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Zarh Pritchard holds a completely unique place in the history of art. Developing a highly original technique Pritchard became the first artist to literally work underwater.
Born in India, Pritchard grew up with two loves – art and the sea. During his school years he was most influenced by Charles Kingsley’s fairy tale The Water-Babies (1863) and Jules Verne’s science fiction adventure Twenty Thousand Leagues Under the Sea (1873), both featuring human beings living freely on the ocean floor. Inspired by visions seen while submerged underwater during seaside holidays Pritchard began creating harmonious poetic works, which have been linked to the American turn-of-the-century movement Tonalism.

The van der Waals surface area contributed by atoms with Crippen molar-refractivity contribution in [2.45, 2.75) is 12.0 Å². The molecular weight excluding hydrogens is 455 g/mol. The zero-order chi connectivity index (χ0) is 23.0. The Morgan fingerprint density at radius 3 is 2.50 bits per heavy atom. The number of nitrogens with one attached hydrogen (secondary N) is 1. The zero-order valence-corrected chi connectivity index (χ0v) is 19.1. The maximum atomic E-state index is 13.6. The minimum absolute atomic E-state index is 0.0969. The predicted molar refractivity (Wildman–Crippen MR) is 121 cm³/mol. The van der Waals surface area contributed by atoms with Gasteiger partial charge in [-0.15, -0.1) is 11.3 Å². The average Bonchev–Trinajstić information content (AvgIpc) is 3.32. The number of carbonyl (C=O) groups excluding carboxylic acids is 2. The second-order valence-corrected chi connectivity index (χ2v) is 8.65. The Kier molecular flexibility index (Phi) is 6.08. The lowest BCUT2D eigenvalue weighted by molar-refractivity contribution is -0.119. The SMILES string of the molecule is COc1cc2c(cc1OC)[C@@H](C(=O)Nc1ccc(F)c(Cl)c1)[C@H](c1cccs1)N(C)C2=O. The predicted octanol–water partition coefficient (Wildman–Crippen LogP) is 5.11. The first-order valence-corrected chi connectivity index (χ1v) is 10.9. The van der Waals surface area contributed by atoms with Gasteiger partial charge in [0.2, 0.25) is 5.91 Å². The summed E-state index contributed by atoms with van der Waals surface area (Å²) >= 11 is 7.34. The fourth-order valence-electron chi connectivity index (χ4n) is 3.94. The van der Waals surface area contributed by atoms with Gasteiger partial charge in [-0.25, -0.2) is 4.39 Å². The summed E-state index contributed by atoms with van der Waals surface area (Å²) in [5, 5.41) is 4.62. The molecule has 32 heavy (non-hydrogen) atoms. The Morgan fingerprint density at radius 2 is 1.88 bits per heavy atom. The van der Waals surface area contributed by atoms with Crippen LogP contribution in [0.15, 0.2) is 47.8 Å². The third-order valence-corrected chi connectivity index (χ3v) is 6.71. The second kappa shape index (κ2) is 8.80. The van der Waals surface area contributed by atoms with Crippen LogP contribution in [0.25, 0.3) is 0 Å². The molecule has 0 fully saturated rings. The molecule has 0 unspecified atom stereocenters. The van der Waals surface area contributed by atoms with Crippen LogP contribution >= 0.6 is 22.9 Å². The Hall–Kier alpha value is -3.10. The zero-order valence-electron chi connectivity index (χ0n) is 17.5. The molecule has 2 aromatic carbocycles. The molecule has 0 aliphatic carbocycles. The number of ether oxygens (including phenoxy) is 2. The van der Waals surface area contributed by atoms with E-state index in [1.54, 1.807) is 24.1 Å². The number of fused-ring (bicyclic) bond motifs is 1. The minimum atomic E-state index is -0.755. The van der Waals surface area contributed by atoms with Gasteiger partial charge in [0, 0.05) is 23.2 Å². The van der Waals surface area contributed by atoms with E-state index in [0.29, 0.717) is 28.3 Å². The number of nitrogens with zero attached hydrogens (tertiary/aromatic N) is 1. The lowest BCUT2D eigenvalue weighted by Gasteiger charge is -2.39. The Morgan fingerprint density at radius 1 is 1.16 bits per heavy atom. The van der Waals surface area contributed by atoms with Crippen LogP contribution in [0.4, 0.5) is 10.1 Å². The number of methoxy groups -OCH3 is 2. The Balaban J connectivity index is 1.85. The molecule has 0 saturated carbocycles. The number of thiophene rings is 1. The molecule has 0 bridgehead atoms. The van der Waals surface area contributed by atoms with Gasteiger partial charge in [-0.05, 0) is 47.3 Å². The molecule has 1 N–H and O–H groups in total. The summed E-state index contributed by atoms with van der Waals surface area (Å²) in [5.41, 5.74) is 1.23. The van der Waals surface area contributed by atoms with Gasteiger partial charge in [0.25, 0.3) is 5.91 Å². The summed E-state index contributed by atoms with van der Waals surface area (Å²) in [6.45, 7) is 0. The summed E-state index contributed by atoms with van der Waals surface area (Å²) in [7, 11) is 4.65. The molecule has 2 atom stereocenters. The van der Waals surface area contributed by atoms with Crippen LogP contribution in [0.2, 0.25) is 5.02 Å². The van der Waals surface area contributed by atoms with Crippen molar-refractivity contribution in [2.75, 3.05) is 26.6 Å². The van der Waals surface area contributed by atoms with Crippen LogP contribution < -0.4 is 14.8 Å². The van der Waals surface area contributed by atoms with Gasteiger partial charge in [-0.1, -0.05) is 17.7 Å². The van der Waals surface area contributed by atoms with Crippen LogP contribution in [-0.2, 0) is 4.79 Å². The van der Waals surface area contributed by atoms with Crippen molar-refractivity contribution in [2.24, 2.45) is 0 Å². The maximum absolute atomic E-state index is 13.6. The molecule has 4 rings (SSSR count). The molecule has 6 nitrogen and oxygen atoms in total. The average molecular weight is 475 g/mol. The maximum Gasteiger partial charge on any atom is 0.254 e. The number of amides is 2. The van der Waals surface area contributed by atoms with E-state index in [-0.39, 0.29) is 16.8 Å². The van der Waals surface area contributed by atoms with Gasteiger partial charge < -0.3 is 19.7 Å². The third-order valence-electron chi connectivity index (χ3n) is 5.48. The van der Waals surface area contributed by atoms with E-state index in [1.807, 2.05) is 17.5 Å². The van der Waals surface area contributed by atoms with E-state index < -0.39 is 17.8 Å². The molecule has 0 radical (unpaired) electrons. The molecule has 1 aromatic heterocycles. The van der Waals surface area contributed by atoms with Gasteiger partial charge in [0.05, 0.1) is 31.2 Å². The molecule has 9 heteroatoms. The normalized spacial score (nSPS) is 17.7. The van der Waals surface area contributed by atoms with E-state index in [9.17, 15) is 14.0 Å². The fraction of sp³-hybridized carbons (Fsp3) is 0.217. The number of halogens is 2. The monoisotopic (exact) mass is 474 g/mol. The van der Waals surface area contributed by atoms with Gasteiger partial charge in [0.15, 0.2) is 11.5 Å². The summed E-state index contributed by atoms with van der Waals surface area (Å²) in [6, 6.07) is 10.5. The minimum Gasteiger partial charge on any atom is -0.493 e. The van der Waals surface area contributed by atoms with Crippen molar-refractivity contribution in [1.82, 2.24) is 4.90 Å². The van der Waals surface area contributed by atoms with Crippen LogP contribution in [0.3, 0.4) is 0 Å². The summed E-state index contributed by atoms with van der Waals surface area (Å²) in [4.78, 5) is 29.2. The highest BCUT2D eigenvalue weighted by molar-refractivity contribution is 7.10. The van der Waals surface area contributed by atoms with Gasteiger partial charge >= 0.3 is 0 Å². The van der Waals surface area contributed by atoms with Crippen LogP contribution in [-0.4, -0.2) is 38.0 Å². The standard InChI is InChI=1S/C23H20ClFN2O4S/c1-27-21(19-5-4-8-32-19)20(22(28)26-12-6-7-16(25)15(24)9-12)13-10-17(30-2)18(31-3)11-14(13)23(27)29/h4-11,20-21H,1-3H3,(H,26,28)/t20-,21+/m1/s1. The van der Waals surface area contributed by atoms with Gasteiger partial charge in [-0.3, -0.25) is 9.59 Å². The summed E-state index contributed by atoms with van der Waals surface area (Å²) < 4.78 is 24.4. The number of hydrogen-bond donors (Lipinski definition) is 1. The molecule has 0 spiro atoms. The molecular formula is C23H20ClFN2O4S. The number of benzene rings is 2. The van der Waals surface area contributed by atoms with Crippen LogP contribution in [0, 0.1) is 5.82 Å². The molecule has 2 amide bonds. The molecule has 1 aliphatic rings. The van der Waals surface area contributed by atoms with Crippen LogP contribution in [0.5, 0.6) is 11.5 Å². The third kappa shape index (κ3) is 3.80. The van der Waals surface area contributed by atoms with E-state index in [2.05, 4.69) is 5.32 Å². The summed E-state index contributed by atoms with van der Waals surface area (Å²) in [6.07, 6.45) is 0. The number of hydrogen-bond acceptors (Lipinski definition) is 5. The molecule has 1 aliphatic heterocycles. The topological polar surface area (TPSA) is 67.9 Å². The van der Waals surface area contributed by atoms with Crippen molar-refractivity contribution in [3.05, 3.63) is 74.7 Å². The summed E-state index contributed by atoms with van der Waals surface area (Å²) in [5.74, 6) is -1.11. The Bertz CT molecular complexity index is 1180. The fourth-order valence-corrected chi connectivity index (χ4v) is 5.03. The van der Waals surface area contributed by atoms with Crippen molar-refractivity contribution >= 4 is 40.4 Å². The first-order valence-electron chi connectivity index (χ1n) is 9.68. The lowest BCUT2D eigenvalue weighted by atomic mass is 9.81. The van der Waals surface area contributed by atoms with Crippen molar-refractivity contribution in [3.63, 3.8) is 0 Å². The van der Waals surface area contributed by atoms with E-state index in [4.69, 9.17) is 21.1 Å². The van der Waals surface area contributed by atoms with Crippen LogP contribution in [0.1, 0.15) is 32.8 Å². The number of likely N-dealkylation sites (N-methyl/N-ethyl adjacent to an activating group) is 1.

What began as short dives with the artist re-surfacing between breaths to sketch above water, ultimately matured into descents for up to two hours with the artist painting on the sea floor. In this silent aquatic world, Pritchard created his dreamy atmospheric images of the under-sea paradise using only crayons on oil-soaked paper taped to glass. These crayon images were later recopied in his studio onto large leather sheets that were stretched like canvas. Pritchard traveled extensively throughout the world, creating exotic images from locations as diverse as the kelp filled caverns off the coast of Scotland to the coral filled lagoons of Tahiti.
American Museum of Natural History, New York
The Cleveland Museum of Natural History
Museum of Fine Arts, Boston